[¶ 5] On April 8, 1985, Mr. Davenport was at work for Carbon County Coal Company when he fell and injured his lower back again. He was carrying an oxygen tank on his shoulder and walking in mud, when his feet became tangled in some wires. Imaging tests of Mr. Davenport's lumbar spine showed a defect in the bone at L4, known as a pars defect. Dr. Curnow stated in a letter to Mr. Davenport's employer that the defect in his spine was “most likely congenital but has predisposed him to chronic back pain.” Dr. Curnow did not believe that Mr. Davenport could continue to perform the heavy lifting required by his job unless he had surgery, so he recommended surgery or employment retraining. Mr. Davenport chose to retrain as a welder. Mr. Davenport continued to see Dr. Curnow for approximately two years. At Mr. Davenport's final appointment with Dr. Curnow in 1987, he was “progressing well,” was not doing any heavy lifting and was not on any medication. Mr. Davenport was awarded benefits for the 1985 injury; however, the Division did not make any benefit payments after March 31, 1989.

[¶ 6] Over the years, Mr. Davenport suffered several other injuries. In 1992, he was injured when a chain hit him in the chest and leg. He was also injured in 1995 when a pulley fell on his head while working as a welder. He underwent neck surgery as a result of that injury. In 2001, Mr. Davenport had an ATV accident, where he landed on his right shoulder and back. He did not report any specific low back or leg pain at that time.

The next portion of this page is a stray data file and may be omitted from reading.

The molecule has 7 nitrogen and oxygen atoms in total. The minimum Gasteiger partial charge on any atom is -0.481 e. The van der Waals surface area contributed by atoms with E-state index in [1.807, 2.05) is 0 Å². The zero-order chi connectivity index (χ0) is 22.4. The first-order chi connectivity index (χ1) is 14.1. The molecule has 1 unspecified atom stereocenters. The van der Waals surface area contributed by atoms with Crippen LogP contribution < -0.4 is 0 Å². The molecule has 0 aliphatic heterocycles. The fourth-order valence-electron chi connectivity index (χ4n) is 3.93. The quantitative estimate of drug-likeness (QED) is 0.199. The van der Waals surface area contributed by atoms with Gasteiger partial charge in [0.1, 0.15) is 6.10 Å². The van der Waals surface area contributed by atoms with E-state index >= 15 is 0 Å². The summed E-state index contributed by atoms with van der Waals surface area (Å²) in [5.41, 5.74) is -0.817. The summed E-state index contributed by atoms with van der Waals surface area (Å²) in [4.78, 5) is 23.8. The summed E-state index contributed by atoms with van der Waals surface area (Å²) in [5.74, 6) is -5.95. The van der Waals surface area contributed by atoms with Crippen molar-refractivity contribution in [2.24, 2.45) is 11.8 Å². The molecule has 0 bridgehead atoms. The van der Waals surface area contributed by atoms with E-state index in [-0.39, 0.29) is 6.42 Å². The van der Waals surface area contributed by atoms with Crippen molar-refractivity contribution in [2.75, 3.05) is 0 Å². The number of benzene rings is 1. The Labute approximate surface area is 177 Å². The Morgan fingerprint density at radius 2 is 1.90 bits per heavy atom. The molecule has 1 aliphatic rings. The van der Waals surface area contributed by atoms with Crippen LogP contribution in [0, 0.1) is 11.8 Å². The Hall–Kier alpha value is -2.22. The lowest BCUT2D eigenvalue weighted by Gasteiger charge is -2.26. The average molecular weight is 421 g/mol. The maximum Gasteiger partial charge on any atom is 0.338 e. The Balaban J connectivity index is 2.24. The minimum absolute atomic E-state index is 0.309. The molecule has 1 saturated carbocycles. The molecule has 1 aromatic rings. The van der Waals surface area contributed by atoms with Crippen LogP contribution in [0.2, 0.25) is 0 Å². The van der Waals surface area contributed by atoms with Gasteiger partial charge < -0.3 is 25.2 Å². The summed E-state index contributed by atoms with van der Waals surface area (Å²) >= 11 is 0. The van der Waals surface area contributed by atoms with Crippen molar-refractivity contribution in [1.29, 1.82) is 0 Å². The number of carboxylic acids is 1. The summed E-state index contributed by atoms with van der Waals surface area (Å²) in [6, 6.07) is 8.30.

[¶ 7] In 2004, Mr. Davenport was involved in a motor vehicle accident and again injured his back. X-rays showed an [a]bnormal appearance of the lumbar spine with Grade I spondylolisthesis L4 on L5....” Spondylolisthesis is a misalignment of the lumbar vertebrae with one of the vertebrae (in this case L4) moving forward over the lower vertebrae (L5). Spondylolisthesis occurs when a person has a pars defect, which allows the forward movement of the vertebrae. The grade describes the amount of movement, with the alignment getting progressively worse from Grade I to Grade IV.

[¶ 8] In November 2008, Mr. Davenport went to see neurosurgeon Debra Steele, M.D. with a complaint of lower back pain. Dr. Steele ordered tests which showed Mr. Davenport had a L4 pars defect with Grade II L4 on L5 spondyloslisthesis.1 Dr. Steele recommended surgery, and Mr. Davenport requested workers' compensation benefits, claiming that his surgery was a direct result of his 1984/1985 work related injuries. The Division denied his claim and he requested a contested case hearing. Despite the denial of his claim, Dr. Steele performed fusion surgery on Mr. Davenport at L4, L5 and S1.

[¶ 9] At the hearing, the OAH reviewed Dr. Curnow's medical records and deposition, which was taken as part of Mr. Davenport's request for benefits from the 1985 injury; Dr. Steele's medical records and deposition; medical records from various complaints and injuries between 1986 and 2008; and an independent medical examination (IME) performed by neurosurgeon Paul Williams, M.D. Mr. Davenport and Dr. Williams testified at the contested case hearing. The hearing examiner issued his decision, generally concluding that the evidence established Mr. Davenport's pars defect and spondolylisthesis were congenital, he had failed to prove his 2008 back problems and 2009 surgery were the result of his 1984/1985 work related injuries and upholding the Division's denial of benefits. Mr. Davenport petitioned the district court for review of the OAH decision, and that court affirmed. He then appealed to this Court.